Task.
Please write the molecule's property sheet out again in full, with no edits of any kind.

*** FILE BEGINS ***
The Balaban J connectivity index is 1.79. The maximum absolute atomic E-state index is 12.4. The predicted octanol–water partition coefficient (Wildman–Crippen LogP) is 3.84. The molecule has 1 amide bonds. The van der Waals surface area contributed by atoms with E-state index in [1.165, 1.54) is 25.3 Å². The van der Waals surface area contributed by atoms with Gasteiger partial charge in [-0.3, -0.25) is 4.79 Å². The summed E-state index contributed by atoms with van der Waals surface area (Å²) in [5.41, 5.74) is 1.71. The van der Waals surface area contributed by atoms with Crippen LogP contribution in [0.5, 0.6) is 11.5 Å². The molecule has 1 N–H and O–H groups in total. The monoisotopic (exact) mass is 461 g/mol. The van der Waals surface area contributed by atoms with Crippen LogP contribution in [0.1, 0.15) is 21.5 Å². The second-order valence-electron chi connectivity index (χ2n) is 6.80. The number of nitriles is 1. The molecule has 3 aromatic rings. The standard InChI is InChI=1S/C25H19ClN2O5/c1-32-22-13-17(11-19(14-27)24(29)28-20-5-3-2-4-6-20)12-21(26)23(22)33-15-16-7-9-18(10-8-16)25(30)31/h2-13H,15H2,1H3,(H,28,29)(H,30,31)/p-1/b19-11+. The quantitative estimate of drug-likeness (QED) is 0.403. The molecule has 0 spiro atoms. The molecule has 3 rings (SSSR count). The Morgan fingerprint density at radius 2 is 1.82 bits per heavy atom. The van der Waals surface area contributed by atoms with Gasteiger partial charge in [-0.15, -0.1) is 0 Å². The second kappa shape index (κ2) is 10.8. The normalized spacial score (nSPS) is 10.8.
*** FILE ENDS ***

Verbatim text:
The Balaban J connectivity index is 1.79. The maximum absolute atomic E-state index is 12.4. The predicted octanol–water partition coefficient (Wildman–Crippen LogP) is 3.84. The molecule has 1 amide bonds. The van der Waals surface area contributed by atoms with E-state index in [1.165, 1.54) is 25.3 Å². The van der Waals surface area contributed by atoms with Gasteiger partial charge in [-0.3, -0.25) is 4.79 Å². The summed E-state index contributed by atoms with van der Waals surface area (Å²) in [5.41, 5.74) is 1.71. The van der Waals surface area contributed by atoms with Crippen LogP contribution in [0.5, 0.6) is 11.5 Å². The molecule has 1 N–H and O–H groups in total. The monoisotopic (exact) mass is 461 g/mol. The van der Waals surface area contributed by atoms with Crippen LogP contribution in [0.1, 0.15) is 21.5 Å². The second-order valence-electron chi connectivity index (χ2n) is 6.80. The number of nitriles is 1. The molecule has 3 aromatic rings. The standard InChI is InChI=1S/C25H19ClN2O5/c1-32-22-13-17(11-19(14-27)24(29)28-20-5-3-2-4-6-20)12-21(26)23(22)33-15-16-7-9-18(10-8-16)25(30)31/h2-13H,15H2,1H3,(H,28,29)(H,30,31)/p-1/b19-11+. The quantitative estimate of drug-likeness (QED) is 0.403. The molecule has 0 spiro atoms. The molecule has 3 rings (SSSR count). The Morgan fingerprint density at radius 2 is 1.82 bits per heavy atom. The van der Waals surface area contributed by atoms with Gasteiger partial charge in [-0.15, -0.1) is 0 Å². The second kappa shape index (κ2) is 10.8. The normalized spacial score (nSPS) is 10.8.